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Michael W. Kauffman
© Abraham Lincoln Online
MICHAEL W. KAUFFMAN, ASSASSINATION DETECTIVE
Part II: Walking in Booth's ShoesThis is the remainder of our interview with Michael W. Kauffman, author of American Brutus: John Wilkes Booth and the Lincoln Conspiracies, conducted in September 2007. Kauffman describes how he tried to understand his subject, Abraham Lincoln's assassin, as he was pursued by federal authorities through Maryland and into eastern Virginia. Booth eluded capture for 12 days before being shot in a burning tobacco barn.
We call Kauffman a "detective" because his methods remind us of Sherlock Holmes, the famous fictional sleuth. When you read his comments below, you'll notice similarities, too: a strong ability to observe, analyze, search, and combine the results in an imaginative way. At the end of the page, you'll see a question-and-answer section.
If you missed Part I: Looking Through Booth's Eyes, click here to see how Kauffman researched and compiled his book.
Editor's Note: Since this interview, Kauffman published In the Footsteps of an Assassin in 2012, which details the route Booth took through Maryland and Virginia.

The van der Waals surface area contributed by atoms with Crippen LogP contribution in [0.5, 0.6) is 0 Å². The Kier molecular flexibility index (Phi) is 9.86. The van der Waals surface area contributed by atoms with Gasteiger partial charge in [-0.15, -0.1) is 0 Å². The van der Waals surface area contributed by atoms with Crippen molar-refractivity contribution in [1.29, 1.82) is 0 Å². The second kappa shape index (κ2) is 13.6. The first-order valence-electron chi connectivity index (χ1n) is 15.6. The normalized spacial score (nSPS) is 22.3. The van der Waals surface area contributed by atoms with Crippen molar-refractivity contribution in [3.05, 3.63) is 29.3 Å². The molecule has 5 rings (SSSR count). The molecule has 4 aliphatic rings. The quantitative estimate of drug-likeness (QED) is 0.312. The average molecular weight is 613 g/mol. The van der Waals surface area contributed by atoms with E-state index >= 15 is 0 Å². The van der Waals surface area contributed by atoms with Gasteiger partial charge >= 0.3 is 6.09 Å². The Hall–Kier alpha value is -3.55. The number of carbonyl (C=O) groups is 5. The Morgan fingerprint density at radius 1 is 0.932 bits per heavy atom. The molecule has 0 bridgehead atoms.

Rowing Across the Potomac RiverKauffman: I didn't set out to work with a you-are-there approach. Instead, I wanted to do the Booth escape route in various ways so I could understand what Booth would have seen and done and felt like. A Washington Post reporter invited me to go along when he tried to reproduce Booth's rowing trip across the river. As we set out I had lots of questions about the river and what happened when he crossed it. I had a mental picture of the conspirator George Atzerodt who rowed the river for years and figured he must have looked like Popeye with big, muscular arms. So I'm looking for that, the currents, the weather, and why Booth didn't make it across that first night from Maryland to Virginia.
One of the big puzzles is that Thomas Jones said he had gone for years rowing across the river and went undetected, yet so many ships were out there. It made no sense. How could someone go without being seen on a flat surface such as water? I still don't know how, but I believe it. When we were rowing, we got about a quarter mile from the photographer's boat and lost track of him. We looked around, wondering where he went. He had fallen back a little ways to take some pictures from a distance. That's all. I still have not figured out how it's possible for a boat to virtually disappear, yet it happened.
Once on the river it became obvious that on the open water, as calm it was that day, there's still quite a breeze. It would have been impossible to keep a candle lit as Booth needed to. What would he have done if he couldn't see the compass? If you hold the candle at the bottom of the boat to protect it from wind you get a sore back, and soon give up. You also need to be quiet if a ship approaches. To remain undetected, all you can do is stop rowing and maybe pull in the oars and lie down. I hadn't thought of that before going out there.